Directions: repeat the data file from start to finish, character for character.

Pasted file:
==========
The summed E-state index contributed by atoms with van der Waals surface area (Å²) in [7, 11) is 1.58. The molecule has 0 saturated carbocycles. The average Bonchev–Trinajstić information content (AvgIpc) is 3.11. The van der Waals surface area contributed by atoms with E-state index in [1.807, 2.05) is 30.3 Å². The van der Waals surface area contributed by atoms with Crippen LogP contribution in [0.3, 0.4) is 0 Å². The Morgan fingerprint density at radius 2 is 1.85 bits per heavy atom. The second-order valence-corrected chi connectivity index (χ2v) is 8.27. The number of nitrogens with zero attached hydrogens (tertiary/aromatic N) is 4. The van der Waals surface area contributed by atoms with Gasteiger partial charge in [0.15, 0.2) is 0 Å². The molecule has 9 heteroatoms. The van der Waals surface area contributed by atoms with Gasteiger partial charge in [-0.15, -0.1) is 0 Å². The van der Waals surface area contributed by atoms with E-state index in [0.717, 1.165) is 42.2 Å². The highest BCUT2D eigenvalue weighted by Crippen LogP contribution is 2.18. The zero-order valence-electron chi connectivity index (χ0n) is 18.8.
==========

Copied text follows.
The summed E-state index contributed by atoms with van der Waals surface area (Å²) in [7, 11) is 1.58. The molecule has 0 saturated carbocycles. The average Bonchev–Trinajstić information content (AvgIpc) is 3.11. The van der Waals surface area contributed by atoms with E-state index in [1.807, 2.05) is 30.3 Å². The van der Waals surface area contributed by atoms with Crippen LogP contribution in [0.3, 0.4) is 0 Å². The Morgan fingerprint density at radius 2 is 1.85 bits per heavy atom. The second-order valence-corrected chi connectivity index (χ2v) is 8.27. The number of nitrogens with zero attached hydrogens (tertiary/aromatic N) is 4. The van der Waals surface area contributed by atoms with Gasteiger partial charge in [0.15, 0.2) is 0 Å². The molecule has 9 heteroatoms. The van der Waals surface area contributed by atoms with Gasteiger partial charge in [-0.15, -0.1) is 0 Å². The van der Waals surface area contributed by atoms with E-state index in [0.717, 1.165) is 42.2 Å². The highest BCUT2D eigenvalue weighted by Crippen LogP contribution is 2.18. The zero-order valence-electron chi connectivity index (χ0n) is 18.8.